Strong muscles, weak heart: testosterone-induced cardiomyopathy / Sarah Doleeb, Ann Kratz, Monica Salter, Vinay Thohan. - (ESC Heart Failure (2019) 9 July; p. 1-5).
- PMID: 31287235.
- DOI: 10.1002/ehf2.12494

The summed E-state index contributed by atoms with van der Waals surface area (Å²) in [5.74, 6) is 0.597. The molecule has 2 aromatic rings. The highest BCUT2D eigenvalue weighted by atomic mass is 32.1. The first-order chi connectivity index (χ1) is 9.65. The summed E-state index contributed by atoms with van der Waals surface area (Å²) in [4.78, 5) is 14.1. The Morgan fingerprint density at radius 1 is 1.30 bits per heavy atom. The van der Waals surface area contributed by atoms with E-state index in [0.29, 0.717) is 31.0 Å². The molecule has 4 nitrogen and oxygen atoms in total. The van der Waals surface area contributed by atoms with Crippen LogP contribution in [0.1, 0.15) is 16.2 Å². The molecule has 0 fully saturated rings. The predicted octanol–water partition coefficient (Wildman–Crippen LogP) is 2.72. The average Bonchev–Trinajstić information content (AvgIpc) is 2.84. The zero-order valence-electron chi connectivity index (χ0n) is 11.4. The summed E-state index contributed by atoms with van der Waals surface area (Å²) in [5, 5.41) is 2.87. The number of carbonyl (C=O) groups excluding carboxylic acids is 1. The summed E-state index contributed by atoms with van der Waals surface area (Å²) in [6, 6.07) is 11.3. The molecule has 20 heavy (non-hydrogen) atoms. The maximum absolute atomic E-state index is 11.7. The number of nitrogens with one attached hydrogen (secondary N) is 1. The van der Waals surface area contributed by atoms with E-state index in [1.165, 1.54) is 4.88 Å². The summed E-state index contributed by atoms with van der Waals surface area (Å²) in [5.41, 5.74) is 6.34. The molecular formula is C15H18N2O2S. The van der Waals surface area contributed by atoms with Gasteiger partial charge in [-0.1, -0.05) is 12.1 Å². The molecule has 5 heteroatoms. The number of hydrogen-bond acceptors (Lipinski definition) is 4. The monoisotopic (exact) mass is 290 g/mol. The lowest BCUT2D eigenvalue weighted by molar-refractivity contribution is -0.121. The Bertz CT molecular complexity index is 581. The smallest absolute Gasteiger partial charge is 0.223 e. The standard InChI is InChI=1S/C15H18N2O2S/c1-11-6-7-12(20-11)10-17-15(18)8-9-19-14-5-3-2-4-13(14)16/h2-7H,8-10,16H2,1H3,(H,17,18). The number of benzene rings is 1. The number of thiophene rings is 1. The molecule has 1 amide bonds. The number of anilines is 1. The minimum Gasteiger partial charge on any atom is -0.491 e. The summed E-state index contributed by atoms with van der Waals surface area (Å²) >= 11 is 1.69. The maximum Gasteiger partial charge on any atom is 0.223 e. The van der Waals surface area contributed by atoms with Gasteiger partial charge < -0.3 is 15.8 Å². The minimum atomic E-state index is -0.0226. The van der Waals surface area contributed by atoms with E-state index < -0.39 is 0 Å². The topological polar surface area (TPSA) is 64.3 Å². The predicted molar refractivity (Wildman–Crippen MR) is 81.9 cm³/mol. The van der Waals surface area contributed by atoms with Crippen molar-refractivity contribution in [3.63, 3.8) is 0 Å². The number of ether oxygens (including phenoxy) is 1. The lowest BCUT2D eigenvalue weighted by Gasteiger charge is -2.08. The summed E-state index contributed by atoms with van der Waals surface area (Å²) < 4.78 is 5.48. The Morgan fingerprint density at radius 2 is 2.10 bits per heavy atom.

Exogenous anabolic androgen steroid use is associated with adverse cardiovascular outcomes. A 53-year-old bodybuilder presented with 3 months of exertional dyspnoea. Physical examination showed tachycardia and pan-systolic murmur; an echocardiogram showed a left ventricular ejection fraction (EF) of 15%. Evaluations included normal coronary angiogram, iron panel and thyroid studies, a negative viral panel (human immunodeficiency virus, Lyme disease, and hepatitis), and urine toxicology. He admitted to intramuscular anabolic steroid use; his testosterone level was 30 160.0 ng/dL (normal 280-1100 ng/dL). In addition to discontinuation of anabolic steroid use, he was treated with guideline-directed heart failure medical therapy. Repeat echocardiogram at 6 months showed an EF of 54% and normalized testosterone level of 603.7 ng/dL. Anabolic steroid use is a rare, reversible cause of cardiomyopathy in young, otherwise healthy athletes; a high index of suspicion is required to prevent potentially fatal side effects.